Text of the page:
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Up In Smoke: Billy Bob Thornton, Protest Singer

Stop The Presses!

Just about any boot-scootin' Texan can tell you that deep in the heart of the Lone Star state, where there's smoke there's barbecue. This is especially true around Austin these days, since the town billed as the "Live Music Capital of the World" has followed most major US cities in banning cigarette smoking indoors, leaving tobacco-inclined people in need open-aired spaces in which to exercise their habit--with the net effect of societal prejudice now adding (given the detrimental effects of nicotine and tar) insult to injury, so to speak.

Still, we are a nation of freedom-loving people, and at this year's South By Southwest music festival, which finds some 1200 or so performers of every different stripe and style from all four corners of not just the US but the world doing their particular thing, the growing minority of cigarette smokers can look to their voice being now heard here, too, in the presence of Billy Bob Thornton. Yes, that Billy Bob Thornton, certainly best known as an actor, but also of late a recording artist with his musical group the Boxmasters--and, as evidenced by his appearances at several shows at the start of this year's SXSW, something of an activist as well on smokers' rights front.

Billy Bob's shows at SXSW were at venues sponsored by two tobacco companies, both of which, we should note, are purveyors of products advertised as being "all natural"--although, as their advertisements do faithfully note: "No additives in our tobacco does NOT (their caps) mean a safer cigarette." And while Thornton doesn't have any specific songs relating to smoking, he did take the stage at both his concerts with a lit cigarette firmly in hand. Technically, he was breaking the law, though no one seems compelled to make a citizen's arrest Wednesday night at the aptly named Smokin' Music Club,  which does have an outdoor safe haven "lounge" area adjacent to the music room.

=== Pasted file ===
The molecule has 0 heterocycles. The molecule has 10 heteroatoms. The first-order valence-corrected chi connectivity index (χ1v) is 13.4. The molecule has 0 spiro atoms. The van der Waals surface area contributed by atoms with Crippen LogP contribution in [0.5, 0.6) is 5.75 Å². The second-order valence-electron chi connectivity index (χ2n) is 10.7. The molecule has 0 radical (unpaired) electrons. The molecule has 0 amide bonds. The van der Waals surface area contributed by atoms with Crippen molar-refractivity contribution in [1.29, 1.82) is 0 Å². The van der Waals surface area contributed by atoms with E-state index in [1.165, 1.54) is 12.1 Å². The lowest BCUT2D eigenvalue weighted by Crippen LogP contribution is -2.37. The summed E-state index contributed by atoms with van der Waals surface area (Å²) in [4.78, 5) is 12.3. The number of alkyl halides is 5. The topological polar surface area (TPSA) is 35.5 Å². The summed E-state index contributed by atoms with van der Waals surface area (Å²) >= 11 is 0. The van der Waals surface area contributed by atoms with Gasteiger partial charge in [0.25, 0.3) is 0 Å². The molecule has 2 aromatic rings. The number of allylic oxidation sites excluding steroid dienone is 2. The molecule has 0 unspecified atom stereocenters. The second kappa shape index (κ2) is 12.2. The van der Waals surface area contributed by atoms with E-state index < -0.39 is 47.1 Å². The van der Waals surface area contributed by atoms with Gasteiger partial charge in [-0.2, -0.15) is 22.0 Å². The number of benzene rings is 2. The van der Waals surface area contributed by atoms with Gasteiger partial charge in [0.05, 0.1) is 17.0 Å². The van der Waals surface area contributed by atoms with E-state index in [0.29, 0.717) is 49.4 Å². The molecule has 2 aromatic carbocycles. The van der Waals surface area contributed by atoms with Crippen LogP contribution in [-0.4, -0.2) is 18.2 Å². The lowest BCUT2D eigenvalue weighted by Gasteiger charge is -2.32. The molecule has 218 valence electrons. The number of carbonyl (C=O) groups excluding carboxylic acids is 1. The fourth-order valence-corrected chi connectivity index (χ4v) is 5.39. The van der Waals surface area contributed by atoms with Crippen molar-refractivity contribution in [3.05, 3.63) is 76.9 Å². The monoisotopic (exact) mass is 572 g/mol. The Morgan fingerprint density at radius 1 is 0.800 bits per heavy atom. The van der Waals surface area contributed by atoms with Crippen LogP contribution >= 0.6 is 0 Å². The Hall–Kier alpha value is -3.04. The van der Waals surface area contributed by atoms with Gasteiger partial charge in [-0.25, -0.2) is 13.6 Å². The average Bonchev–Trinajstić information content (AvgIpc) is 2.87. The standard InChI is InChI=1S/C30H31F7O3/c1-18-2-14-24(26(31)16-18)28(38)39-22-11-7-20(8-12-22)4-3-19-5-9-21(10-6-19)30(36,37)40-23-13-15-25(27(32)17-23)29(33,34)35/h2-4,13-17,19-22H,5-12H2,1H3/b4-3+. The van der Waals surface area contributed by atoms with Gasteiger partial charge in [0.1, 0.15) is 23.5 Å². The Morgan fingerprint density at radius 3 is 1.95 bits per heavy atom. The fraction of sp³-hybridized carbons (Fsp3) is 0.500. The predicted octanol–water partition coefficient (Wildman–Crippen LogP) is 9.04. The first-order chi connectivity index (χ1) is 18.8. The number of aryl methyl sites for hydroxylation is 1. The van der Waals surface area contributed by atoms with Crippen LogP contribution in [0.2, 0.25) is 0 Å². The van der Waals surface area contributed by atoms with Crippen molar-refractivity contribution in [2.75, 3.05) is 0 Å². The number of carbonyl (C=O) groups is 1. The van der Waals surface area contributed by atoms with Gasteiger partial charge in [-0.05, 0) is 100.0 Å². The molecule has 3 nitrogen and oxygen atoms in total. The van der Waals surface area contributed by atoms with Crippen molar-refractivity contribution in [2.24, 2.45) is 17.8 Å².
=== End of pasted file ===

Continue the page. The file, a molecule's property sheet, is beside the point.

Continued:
About the closest anyone came to breaking up Thornton's act of "protest" was the person near us complaining about the quality of the stone country music Thornton and his band were playing. About midway through a number called "Don't Build Your Own Prison If You Can't Do The Time, he told his friend that "These songs would probably sound a lot better if he sang them in his 'Sling Blade' voice." 

Tough crowd, these oppressed smokers.

 

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